Recalling the Former Forest
The closer one gets to the headwaters of the Bonnechere River the harder it is to believe that this modest creek transported the giant pines of the past.
These white and red pines, which were often more than 300 years old, up to 40 m tall and 120 cm in diameter, had to have survived repeated ground fires but likely got their start following a conflagration hundreds of years earlier.
Try to identify the pine trees amidst the cedar, spruce and hardwoods springing up around the clearing. White pine has five long, soft needles in a bundle, while red pine needles are stiffer, stouter and come two to the bundle. White pine has grayish barks, while older red pine trees develop the characteristic reddish bark.
Since loggers harvested the biggest and best trees for decades, you will note that older trees are rare here so it’s good to know that the Little Bonnechere River now flows through protected parklands designed to ensure that some of the oldest pine specimens survive for future generations.
Farm or Village?
Everyone loves a good mystery and McIntyre’s Clearing certainly provides one. In the 1870s several lumber companies established a cluster of operations buildings in this area. Almost a century later, while researching Spirits of the Little Bonnechere, author Rory MacKay recorded memories of what came to be known as ‘the Village’ but none of the surviving settlement children could remember its exact location.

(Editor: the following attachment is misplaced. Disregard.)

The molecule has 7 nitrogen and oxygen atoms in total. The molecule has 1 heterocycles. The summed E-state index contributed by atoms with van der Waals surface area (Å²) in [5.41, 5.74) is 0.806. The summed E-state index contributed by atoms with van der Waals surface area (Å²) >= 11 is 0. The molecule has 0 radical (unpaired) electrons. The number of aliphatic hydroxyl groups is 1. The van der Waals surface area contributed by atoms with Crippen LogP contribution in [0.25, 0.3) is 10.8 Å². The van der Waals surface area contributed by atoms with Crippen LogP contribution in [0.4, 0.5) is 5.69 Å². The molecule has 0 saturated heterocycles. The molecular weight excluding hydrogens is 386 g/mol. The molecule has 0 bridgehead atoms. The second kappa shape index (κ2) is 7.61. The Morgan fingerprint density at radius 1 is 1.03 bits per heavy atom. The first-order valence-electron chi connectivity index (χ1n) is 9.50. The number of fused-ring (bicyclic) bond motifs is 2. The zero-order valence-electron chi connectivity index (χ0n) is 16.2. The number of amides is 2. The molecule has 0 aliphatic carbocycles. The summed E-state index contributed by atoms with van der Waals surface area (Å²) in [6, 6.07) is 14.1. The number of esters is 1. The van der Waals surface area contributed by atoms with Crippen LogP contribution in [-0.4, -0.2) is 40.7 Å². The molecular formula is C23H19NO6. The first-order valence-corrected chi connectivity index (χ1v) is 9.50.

The 1889 survey indicates that William McIntyre’s family had cleared ten acres, cut the marsh grasses (beaver hay) for their cattle and sheep and ran a successful stopping place on this site. In 1892 when the black diphtheria epidemic struck the McIntyre family, uncle Dennis McGuey made a daily 10-km journey upriver to care for the family and do the chores.
Though the log house and outbuildings are long gone, ruins of the root cellar still exist while evidence of the stables is little more than a collection of uniform square mounds scattered across the clearing. It may be that evidence of the long lost village is buried here as well or is it elsewhere along the Little Bonnechere? Either way it’s a mystery still waiting to be solved. So while you stand on the shores of the McIntyre clearing looking across the tree lined ridges of the Little Bonnechere River valley ask yourself this question: Am I looking for the village or am I looking from the village?
- site of remote pioneer homestead
- beautiful of pine covered hills
- river/marsh habitat